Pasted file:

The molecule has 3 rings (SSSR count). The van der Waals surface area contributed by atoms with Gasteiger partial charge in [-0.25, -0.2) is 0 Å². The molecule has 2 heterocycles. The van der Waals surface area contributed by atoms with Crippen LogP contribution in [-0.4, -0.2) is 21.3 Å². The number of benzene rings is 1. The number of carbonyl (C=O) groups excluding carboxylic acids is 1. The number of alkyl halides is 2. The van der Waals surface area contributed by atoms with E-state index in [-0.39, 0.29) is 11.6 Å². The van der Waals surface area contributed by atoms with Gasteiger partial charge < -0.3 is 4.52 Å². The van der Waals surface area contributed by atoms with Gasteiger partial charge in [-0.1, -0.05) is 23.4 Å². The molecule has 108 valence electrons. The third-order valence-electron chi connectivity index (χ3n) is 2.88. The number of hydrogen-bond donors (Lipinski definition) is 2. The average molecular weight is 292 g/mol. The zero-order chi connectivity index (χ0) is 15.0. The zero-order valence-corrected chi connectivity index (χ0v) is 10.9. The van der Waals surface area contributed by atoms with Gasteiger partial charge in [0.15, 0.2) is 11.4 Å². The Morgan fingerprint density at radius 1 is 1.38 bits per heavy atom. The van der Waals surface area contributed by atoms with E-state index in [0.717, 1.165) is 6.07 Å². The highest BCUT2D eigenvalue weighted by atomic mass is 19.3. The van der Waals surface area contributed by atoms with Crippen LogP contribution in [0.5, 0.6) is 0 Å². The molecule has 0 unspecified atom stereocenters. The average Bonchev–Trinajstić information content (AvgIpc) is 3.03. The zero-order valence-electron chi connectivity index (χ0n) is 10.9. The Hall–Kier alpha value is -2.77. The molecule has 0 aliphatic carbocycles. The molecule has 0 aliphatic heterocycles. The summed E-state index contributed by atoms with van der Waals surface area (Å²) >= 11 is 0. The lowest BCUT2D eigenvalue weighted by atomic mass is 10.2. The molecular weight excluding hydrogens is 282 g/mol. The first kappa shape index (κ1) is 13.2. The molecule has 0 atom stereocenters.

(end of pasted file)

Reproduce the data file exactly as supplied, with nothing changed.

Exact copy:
The molecule has 3 rings (SSSR count). The van der Waals surface area contributed by atoms with Gasteiger partial charge in [-0.25, -0.2) is 0 Å². The molecule has 2 heterocycles. The van der Waals surface area contributed by atoms with Crippen LogP contribution in [-0.4, -0.2) is 21.3 Å². The number of benzene rings is 1. The number of carbonyl (C=O) groups excluding carboxylic acids is 1. The number of alkyl halides is 2. The van der Waals surface area contributed by atoms with E-state index in [-0.39, 0.29) is 11.6 Å². The van der Waals surface area contributed by atoms with Gasteiger partial charge < -0.3 is 4.52 Å². The van der Waals surface area contributed by atoms with Gasteiger partial charge in [-0.1, -0.05) is 23.4 Å². The molecule has 108 valence electrons. The third-order valence-electron chi connectivity index (χ3n) is 2.88. The number of hydrogen-bond donors (Lipinski definition) is 2. The average molecular weight is 292 g/mol. The zero-order chi connectivity index (χ0) is 15.0. The zero-order valence-corrected chi connectivity index (χ0v) is 10.9. The van der Waals surface area contributed by atoms with Gasteiger partial charge in [0.15, 0.2) is 11.4 Å². The Morgan fingerprint density at radius 1 is 1.38 bits per heavy atom. The van der Waals surface area contributed by atoms with E-state index in [0.717, 1.165) is 6.07 Å². The highest BCUT2D eigenvalue weighted by atomic mass is 19.3. The van der Waals surface area contributed by atoms with Crippen LogP contribution in [0.5, 0.6) is 0 Å². The molecule has 0 unspecified atom stereocenters. The average Bonchev–Trinajstić information content (AvgIpc) is 3.03. The zero-order valence-electron chi connectivity index (χ0n) is 10.9. The Hall–Kier alpha value is -2.77. The molecule has 0 aliphatic carbocycles. The molecule has 0 aliphatic heterocycles. The summed E-state index contributed by atoms with van der Waals surface area (Å²) >= 11 is 0. The lowest BCUT2D eigenvalue weighted by atomic mass is 10.2. The molecular weight excluding hydrogens is 282 g/mol. The first kappa shape index (κ1) is 13.2. The molecule has 0 atom stereocenters.